The original CLIP database reached over 260,000 entries from crew lists. The data was transcribed from records held at
local Record Offices and covers only a small percentage of their holdings, but it's the largest database of records from local
record offices. It includes the indexes made at Bristol, Flintshire and Somerset archives (with permission). The data was originally
on CD-ROM but is now published by FindMyPast.
We have also worked with TNA to index their 10% holdings for the years 1881 and 1891. The data has been transferred
to TNA's catalogue and added to the original CLIP index.
We have completed additional data from crew lists held at Devon Archives and Anglesey Archives, which has also been transferred to
With the TNA data, the total on FindMyPast is now 570,000 entries.
We have completed transcription of the crew lists for Union-Castle ships held at Southampton City RO, and are continuing to work with
Portsmouth City RO and Glamorgan Archives. Data from recent CLIP projects is available on this site with over 500,000 entries available at present.
The Maritime History Archive, Newfoundland (MHA) holds
a substantial percentage of all British crew lists. They are gradually digitising their holdings of
crew lists for 1881. There are currently over 320,000 entries on their database. You can search the index on-line and view the images.
The MHA NL Crew Lists Database contains over 40,000 entries taken from the crew lists of Newfoundland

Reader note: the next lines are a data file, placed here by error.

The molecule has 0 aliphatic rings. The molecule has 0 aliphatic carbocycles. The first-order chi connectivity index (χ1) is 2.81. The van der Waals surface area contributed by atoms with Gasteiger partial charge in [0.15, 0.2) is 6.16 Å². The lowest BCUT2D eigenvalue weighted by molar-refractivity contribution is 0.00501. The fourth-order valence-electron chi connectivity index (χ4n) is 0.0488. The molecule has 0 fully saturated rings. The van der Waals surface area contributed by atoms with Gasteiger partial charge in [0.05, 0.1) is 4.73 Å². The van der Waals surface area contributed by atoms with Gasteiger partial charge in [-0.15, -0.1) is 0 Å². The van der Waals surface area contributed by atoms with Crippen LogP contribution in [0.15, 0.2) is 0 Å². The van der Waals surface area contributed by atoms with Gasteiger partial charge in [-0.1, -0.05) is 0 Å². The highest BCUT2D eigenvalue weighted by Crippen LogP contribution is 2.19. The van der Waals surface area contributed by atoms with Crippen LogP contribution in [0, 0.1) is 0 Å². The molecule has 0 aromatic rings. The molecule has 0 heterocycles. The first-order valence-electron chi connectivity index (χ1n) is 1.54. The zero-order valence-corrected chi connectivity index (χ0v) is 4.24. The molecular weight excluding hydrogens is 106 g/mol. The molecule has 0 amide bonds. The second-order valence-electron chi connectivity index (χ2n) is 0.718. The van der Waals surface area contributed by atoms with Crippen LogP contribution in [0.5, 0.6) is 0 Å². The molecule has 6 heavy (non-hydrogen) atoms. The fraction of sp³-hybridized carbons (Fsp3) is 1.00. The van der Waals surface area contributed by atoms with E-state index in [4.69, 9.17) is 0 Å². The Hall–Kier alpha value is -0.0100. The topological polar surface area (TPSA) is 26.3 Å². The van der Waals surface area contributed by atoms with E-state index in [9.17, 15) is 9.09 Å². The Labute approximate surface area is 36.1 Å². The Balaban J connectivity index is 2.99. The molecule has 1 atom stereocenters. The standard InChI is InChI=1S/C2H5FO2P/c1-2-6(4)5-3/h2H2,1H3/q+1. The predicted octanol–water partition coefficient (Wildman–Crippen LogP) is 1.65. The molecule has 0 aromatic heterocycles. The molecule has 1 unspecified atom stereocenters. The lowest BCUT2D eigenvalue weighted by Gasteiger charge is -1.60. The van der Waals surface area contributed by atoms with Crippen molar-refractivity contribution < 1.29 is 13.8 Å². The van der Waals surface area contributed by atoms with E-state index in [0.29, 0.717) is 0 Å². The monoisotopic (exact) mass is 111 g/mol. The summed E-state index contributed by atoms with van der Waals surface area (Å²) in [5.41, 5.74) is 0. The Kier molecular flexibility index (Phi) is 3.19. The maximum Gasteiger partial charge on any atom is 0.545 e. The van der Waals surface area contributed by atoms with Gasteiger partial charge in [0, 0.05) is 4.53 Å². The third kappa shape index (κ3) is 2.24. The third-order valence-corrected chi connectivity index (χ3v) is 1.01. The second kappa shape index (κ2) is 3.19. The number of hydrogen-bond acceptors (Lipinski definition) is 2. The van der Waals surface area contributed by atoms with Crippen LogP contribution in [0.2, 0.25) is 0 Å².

and Labrador registered vessels for 1915 to 1942. As with the 1881 Crew Database, you can search the index on-line and view the images.
MHA also has a database which is available on CD-ROM or download, giving
details of 80,000 seafarers on British registered ships and 120,000 on
Canadian registered ships. The cost is about £30 - you can order on-line.
Some British record offices and reference libraries may
have a copy of the CD-ROM, but we’ve not found one yet!
You can check a list of the
surnames on the CD on the MHA's web site.
Several local archives have indexes of seamen from the crew lists and agreements they hold. The format varies - card indexes, printed, or as
part of the catalogue. Some ROs have indexes of masters and owners only. Unfortunately, many online indexes at archives work through catalogue systems
that are best described as nomadic and user-hostile.
It's worth searching all of them because seafarers often sailed on ships registered in other parts of Britain, not just their own home port. The table
below shows the record offices which have at least partial indexes.
Part of CLIP data on FindMyPast (£), also available at the archives.
Berwick-upon-Tweed Record Office
RO catalogue includes partial index of crew names, transferred to electronic format by CLIP (at RO).
Bristol Record Office
Part of CLIP data on FindMyPast (£), also on fiche available from Bristol and Avon FHS
Ceredigion Archives Service
A small number of Aberystwyth ships. Part of catalogue of crew lists, with no search facility but only a few ships so it can be searched quickly
Recently completed transcription of Aberystwyth crew lists is available as a zip file download containing thousands of spreadsheets (!). The data has now been transferred to the CLIP database and is available on this site.
A system of registration for seafarers was re-introduced in 1913, including 'tickets' for seafarers, recording their service at sea. Tickets
may possibly show service before 1913. The tickets are held in the Central Index Register of Merchant Seamen at
Southampton City Record Office.
If the seafarer was (or might have been) a Master, Mate or Engineer,
search at The National Archives (TNA) in the registers of certificates (BT 122 - BT 130 and
BT 138), Lloyds Captains’ Register and Engineers’ certificates registers
(BT 139 - BT 142). However, many officers did not have certificates.